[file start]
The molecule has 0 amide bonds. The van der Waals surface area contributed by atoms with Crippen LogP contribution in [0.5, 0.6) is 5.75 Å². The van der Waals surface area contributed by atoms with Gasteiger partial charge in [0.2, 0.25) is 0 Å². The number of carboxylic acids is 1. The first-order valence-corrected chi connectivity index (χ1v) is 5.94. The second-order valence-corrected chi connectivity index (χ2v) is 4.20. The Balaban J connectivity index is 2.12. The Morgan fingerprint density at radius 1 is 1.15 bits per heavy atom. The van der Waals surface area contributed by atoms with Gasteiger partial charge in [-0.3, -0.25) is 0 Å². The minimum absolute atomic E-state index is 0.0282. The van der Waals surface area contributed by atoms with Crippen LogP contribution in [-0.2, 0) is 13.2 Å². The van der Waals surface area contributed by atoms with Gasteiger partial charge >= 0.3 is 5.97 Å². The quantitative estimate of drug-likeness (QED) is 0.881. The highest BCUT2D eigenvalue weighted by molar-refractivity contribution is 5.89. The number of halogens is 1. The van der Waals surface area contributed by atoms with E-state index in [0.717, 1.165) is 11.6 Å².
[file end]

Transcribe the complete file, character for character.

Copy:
The molecule has 0 amide bonds. The van der Waals surface area contributed by atoms with Crippen LogP contribution in [0.5, 0.6) is 5.75 Å². The van der Waals surface area contributed by atoms with Gasteiger partial charge in [0.2, 0.25) is 0 Å². The number of carboxylic acids is 1. The first-order valence-corrected chi connectivity index (χ1v) is 5.94. The second-order valence-corrected chi connectivity index (χ2v) is 4.20. The Balaban J connectivity index is 2.12. The Morgan fingerprint density at radius 1 is 1.15 bits per heavy atom. The van der Waals surface area contributed by atoms with Gasteiger partial charge in [-0.3, -0.25) is 0 Å². The minimum absolute atomic E-state index is 0.0282. The van der Waals surface area contributed by atoms with Crippen LogP contribution in [-0.2, 0) is 13.2 Å². The van der Waals surface area contributed by atoms with Gasteiger partial charge >= 0.3 is 5.97 Å². The quantitative estimate of drug-likeness (QED) is 0.881. The highest BCUT2D eigenvalue weighted by molar-refractivity contribution is 5.89. The number of halogens is 1. The van der Waals surface area contributed by atoms with E-state index in [0.717, 1.165) is 11.6 Å².